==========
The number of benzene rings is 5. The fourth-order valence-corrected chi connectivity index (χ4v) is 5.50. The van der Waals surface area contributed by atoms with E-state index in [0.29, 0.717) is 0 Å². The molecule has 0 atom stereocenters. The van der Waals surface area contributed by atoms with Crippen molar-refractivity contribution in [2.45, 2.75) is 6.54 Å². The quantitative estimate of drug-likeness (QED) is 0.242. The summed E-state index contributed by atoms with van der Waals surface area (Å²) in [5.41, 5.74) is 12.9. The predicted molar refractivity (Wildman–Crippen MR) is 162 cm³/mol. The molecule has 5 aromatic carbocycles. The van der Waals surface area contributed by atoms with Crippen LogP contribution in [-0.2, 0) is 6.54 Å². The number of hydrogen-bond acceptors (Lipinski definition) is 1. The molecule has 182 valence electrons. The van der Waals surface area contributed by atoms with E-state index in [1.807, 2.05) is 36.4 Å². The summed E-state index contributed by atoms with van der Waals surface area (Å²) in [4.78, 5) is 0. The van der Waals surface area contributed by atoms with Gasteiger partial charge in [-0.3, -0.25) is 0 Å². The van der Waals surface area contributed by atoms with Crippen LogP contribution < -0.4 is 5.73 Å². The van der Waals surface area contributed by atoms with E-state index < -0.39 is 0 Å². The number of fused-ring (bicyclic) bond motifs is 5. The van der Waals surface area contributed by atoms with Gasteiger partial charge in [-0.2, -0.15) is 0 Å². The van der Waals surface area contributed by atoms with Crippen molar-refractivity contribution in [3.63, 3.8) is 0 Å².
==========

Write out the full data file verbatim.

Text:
The number of benzene rings is 5. The fourth-order valence-corrected chi connectivity index (χ4v) is 5.50. The van der Waals surface area contributed by atoms with E-state index in [0.29, 0.717) is 0 Å². The molecule has 0 atom stereocenters. The van der Waals surface area contributed by atoms with Crippen molar-refractivity contribution in [2.45, 2.75) is 6.54 Å². The quantitative estimate of drug-likeness (QED) is 0.242. The summed E-state index contributed by atoms with van der Waals surface area (Å²) in [5.41, 5.74) is 12.9. The predicted molar refractivity (Wildman–Crippen MR) is 162 cm³/mol. The molecule has 5 aromatic carbocycles. The van der Waals surface area contributed by atoms with Crippen LogP contribution in [-0.2, 0) is 6.54 Å². The number of hydrogen-bond acceptors (Lipinski definition) is 1. The molecule has 182 valence electrons. The van der Waals surface area contributed by atoms with E-state index in [1.807, 2.05) is 36.4 Å². The summed E-state index contributed by atoms with van der Waals surface area (Å²) in [4.78, 5) is 0. The van der Waals surface area contributed by atoms with Gasteiger partial charge in [-0.3, -0.25) is 0 Å². The van der Waals surface area contributed by atoms with Crippen LogP contribution < -0.4 is 5.73 Å². The van der Waals surface area contributed by atoms with E-state index < -0.39 is 0 Å². The number of fused-ring (bicyclic) bond motifs is 5. The van der Waals surface area contributed by atoms with Gasteiger partial charge in [-0.2, -0.15) is 0 Å². The van der Waals surface area contributed by atoms with Crippen molar-refractivity contribution in [3.63, 3.8) is 0 Å².